When a bright young medical student is found dead outside the small village of Ketanu in Ghana’s Volta region, Detective Inspector Darko Dawson is called from Accra to consult in the investigation. A loving father and sometimes overzealous officer, Dawson has personal ties to the town — it is where his mother disappeared many years ago after visiting family.
When he arrives in Ketanu, Dawson must juggle a stubborn local police chief; several unlikely suspects; accusations of witchcraft; and an unsettling religious custom in which families give their teenage daughters to priests to become wives of the gods. As the case deepens and the suspect pool narrows, Dawson struggles to maintain both his subterranean temper and faith in his own investigative skills.
“On the way again, Dawson noticed how the vegetation began to change from open bush with isolated skyscraper trees to denser semi-deciduous forest, but that in turn gave way to buildings as Dawson approached Ketanu. He passed a sign announcing YOU ARE ENTERING KETANU and slowed down over the brain-rattling speed strips. If Ketanu had been an impressionist painting, it would have been dots and daubs of tan and brown. Buildings were a cream color or darker, and the rusted tin roofs exactly matched the color of the ground. Tro-tros and taxis plied the streets, and shops and trading kiosks lined the roadside with entertaining appellations like Nothing but Prayer Electrical Goods and God Is Great Hair Clinic. Dawson loved these names.”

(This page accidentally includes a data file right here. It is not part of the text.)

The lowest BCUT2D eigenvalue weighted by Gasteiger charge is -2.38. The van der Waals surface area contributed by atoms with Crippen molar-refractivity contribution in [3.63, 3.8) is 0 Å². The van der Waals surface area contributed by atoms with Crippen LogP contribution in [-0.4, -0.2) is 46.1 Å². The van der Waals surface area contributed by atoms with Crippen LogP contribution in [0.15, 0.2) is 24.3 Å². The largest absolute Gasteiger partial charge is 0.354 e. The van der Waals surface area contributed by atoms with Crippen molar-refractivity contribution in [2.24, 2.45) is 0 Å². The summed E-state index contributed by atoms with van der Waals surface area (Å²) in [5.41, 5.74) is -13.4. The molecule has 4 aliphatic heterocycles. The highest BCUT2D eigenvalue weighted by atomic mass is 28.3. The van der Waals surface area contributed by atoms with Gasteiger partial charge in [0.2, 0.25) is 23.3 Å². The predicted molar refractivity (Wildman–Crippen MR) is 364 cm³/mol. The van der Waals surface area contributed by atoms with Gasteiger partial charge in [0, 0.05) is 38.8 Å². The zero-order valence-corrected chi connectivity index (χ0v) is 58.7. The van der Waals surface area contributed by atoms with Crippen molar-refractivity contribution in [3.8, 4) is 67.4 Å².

Kwei Quartey is a physician and author of crime novels, including Wife of the Gods, Children of the Street, and Death at the Voyager Hotel. Raised in Ghana, Quartey now lives and practices medicine in Pasadena, California.
Length: 311 pages
Set in: Accra and the Volta region, Ghana
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